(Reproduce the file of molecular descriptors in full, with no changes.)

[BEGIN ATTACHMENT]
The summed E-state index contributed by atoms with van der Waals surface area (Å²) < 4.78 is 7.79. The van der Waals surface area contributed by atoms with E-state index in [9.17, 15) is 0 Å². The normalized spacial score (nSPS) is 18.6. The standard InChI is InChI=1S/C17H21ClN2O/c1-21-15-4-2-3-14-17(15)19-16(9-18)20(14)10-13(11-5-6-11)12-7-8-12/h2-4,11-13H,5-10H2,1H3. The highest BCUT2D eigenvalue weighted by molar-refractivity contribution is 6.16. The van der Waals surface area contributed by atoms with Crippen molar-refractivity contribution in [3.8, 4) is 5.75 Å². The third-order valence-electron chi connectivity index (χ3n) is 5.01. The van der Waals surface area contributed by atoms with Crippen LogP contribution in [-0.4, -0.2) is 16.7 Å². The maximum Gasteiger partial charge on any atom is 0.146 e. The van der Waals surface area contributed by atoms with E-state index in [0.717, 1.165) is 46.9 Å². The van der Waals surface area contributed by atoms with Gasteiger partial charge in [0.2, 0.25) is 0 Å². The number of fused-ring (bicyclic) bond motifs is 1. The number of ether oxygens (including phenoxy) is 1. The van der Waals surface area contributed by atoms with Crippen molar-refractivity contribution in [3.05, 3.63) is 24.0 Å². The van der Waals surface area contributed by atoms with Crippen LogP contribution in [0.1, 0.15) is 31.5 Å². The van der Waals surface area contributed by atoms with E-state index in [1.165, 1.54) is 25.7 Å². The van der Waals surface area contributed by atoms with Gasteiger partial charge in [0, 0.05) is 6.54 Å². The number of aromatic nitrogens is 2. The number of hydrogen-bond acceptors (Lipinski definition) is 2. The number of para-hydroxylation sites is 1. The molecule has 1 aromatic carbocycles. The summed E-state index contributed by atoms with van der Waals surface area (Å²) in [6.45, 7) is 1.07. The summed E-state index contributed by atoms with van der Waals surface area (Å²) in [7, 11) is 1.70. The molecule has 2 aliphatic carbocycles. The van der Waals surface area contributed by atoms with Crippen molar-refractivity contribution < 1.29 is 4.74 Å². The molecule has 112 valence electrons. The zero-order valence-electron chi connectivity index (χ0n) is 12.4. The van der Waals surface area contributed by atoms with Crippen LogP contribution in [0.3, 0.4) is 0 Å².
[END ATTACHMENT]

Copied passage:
The summed E-state index contributed by atoms with van der Waals surface area (Å²) < 4.78 is 7.79. The van der Waals surface area contributed by atoms with E-state index in [9.17, 15) is 0 Å². The normalized spacial score (nSPS) is 18.6. The standard InChI is InChI=1S/C17H21ClN2O/c1-21-15-4-2-3-14-17(15)19-16(9-18)20(14)10-13(11-5-6-11)12-7-8-12/h2-4,11-13H,5-10H2,1H3. The highest BCUT2D eigenvalue weighted by molar-refractivity contribution is 6.16. The van der Waals surface area contributed by atoms with Crippen molar-refractivity contribution in [3.8, 4) is 5.75 Å². The third-order valence-electron chi connectivity index (χ3n) is 5.01. The van der Waals surface area contributed by atoms with Crippen LogP contribution in [-0.4, -0.2) is 16.7 Å². The maximum Gasteiger partial charge on any atom is 0.146 e. The van der Waals surface area contributed by atoms with E-state index in [0.717, 1.165) is 46.9 Å². The van der Waals surface area contributed by atoms with Gasteiger partial charge in [0.2, 0.25) is 0 Å². The number of fused-ring (bicyclic) bond motifs is 1. The number of ether oxygens (including phenoxy) is 1. The van der Waals surface area contributed by atoms with Crippen molar-refractivity contribution in [3.05, 3.63) is 24.0 Å². The van der Waals surface area contributed by atoms with Crippen LogP contribution in [0.1, 0.15) is 31.5 Å². The van der Waals surface area contributed by atoms with E-state index in [1.165, 1.54) is 25.7 Å². The van der Waals surface area contributed by atoms with Gasteiger partial charge in [0, 0.05) is 6.54 Å². The number of aromatic nitrogens is 2. The number of hydrogen-bond acceptors (Lipinski definition) is 2. The number of para-hydroxylation sites is 1. The molecule has 1 aromatic carbocycles. The summed E-state index contributed by atoms with van der Waals surface area (Å²) in [6.45, 7) is 1.07. The summed E-state index contributed by atoms with van der Waals surface area (Å²) in [7, 11) is 1.70. The molecule has 2 aliphatic carbocycles. The van der Waals surface area contributed by atoms with Crippen molar-refractivity contribution < 1.29 is 4.74 Å². The molecule has 112 valence electrons. The zero-order valence-electron chi connectivity index (χ0n) is 12.4. The van der Waals surface area contributed by atoms with Crippen LogP contribution in [0.3, 0.4) is 0 Å².